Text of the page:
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I am using 10-fold cross-validation to build a classifier (logistic regression). For the same data set (which is ~2000 rows), I randomly hold out 10% and run 10-fold C.V. on the remaining 90% for a range of $\lambda$ (ridge) and $\alpha$ (elastic net) values. I run the same model building procedure several times (say 5 or 10), each time randomly selecting a different holdout set to do testing on. Here is a typical run for one of my models with training and testing AUC:

trainAUC            testAUC
0.7789858700489541  0.614762386248736
0.7762811027773526  0.6525764895330113
0.7744834303471625  0.6282312925170068
0.7710854322029923  0.6379084967320261
0.7703260594826858  0.7139756944444444
0.7678740678991903  0.650191570881226
0.7590972626674432  0.7620200622621931
0.7571686726448225  0.750197628458498
0.7492527543821031  0.58
0.7335912555731339  0.7116920842411039

You can see that the training AUC is very consistent, but the testing AUC varies widely from a low of 0.58 to a high of 0.76. This raises a few questions in my mind:

1) Is the high variance in the testAUC simply due to randomness of holdout data selected?

2) If I was forced to select a single model, should I select the model with highest training ROC or test ROC?

3) Would it make sense to create an ensemble classifier which uses each model to make predictions and then averages the predictions?

Note that I am not simply asking for the definition of cross-validation. I know what it is, and I am using it correctly. This is more about model comparison, not parameter selection.

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  • $\begingroup$ Possible duplicate of Cross-Validation in plain english? $\endgroup$ – Sycorax Sep 29 '16 at 18:09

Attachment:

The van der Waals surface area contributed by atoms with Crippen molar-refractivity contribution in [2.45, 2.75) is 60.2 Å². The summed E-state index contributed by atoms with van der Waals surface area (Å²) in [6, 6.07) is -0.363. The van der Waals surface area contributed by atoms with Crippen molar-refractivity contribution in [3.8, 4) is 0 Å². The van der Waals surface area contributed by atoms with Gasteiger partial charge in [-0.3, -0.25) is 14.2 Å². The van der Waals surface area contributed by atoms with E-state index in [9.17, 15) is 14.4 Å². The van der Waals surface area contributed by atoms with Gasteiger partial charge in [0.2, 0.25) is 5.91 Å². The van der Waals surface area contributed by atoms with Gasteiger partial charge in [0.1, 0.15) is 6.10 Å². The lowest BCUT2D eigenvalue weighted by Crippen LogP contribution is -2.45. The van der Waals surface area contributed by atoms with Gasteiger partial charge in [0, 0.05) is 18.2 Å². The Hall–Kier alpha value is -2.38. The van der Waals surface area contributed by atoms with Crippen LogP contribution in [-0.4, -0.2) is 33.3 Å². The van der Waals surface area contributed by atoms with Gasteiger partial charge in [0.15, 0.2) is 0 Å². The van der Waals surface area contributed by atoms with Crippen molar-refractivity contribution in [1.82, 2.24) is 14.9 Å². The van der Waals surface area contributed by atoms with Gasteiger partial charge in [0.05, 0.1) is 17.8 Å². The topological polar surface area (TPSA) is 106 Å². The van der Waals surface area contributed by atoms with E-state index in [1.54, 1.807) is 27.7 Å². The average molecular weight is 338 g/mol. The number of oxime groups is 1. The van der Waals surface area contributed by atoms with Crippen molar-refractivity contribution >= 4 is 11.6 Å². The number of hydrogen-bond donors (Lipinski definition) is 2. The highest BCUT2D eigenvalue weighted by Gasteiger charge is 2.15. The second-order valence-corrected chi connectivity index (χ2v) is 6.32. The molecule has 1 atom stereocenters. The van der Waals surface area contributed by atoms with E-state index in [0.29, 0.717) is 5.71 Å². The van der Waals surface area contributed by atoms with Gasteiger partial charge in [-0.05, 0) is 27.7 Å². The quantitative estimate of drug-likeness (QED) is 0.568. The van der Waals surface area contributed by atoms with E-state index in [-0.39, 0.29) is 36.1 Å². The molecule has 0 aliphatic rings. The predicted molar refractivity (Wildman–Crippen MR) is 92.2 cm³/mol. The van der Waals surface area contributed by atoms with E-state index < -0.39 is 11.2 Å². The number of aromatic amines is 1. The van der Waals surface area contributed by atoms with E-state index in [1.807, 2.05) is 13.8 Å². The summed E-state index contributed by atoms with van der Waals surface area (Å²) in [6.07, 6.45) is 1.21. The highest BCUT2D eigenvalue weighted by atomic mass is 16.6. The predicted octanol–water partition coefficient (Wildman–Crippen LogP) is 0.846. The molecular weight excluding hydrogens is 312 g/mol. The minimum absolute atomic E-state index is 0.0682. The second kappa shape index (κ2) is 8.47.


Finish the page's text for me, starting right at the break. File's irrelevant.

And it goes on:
• $\begingroup$ I'm not asking what cross-validation is. You may be misunderstanding my question. Each result in the table I listed is from a different model, each one of which is created using cross-validation. My question is more about model selection, not parameter optimization. $\endgroup$ – thecity2 Sep 29 '16 at 18:19
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1) Yes, that's the reason.

2) Not necesarily, I hope it's not a mediocre answer if I tell you to trust your software. If you do not trust your software, you should calculate an average.

3) Same as (2), I think

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  • $\begingroup$ I think you're misunderstanding my question. These are not the results from one run of cross-validation. The above results are from repeated runs of cross-validation each of which is 10-fold. So the "software" (Spark in this case) has already made a selection, 10 times in this case, and the results above are for that selection (i.e. 10 different models each selected by CV). $\endgroup$ – thecity2 Sep 29 '16 at 19:11
  • $\begingroup$ Does spark return a vector of size 10 with the estimated parameters? $\endgroup$ – Juan Esteban de la Calle Sep 29 '16 at 19:12
  • $\begingroup$ It only returns a "training AUC" for the best model selected by CrossValidator. This is what I have listed in the left-hand column for 10 models trained in this way (i.e. me running a script 10 times). The test AUC is me taking the best model from each cross-validation run and testing it on a hold out set (10%) that was randomly selected before cross-validation. $\endgroup$ – thecity2 Sep 29 '16 at 19:14
  • $\begingroup$ This question I asked (and got no responses) about AUC in Spark is related to the comment above (and perhaps sheds some light on my question here): stackoverflow.com/questions/39516668/… $\endgroup$ – thecity2 Sep 29 '16 at 19:27
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    $\begingroup$ Turns out there's also a bug in PySpark that has been fixed that relates to the way the average test metric was being calculated (it always looked weird to me, now I know why!). issues.apache.org/jira/browse/… $\endgroup$ – thecity2 Sep 29 '16 at 19:38

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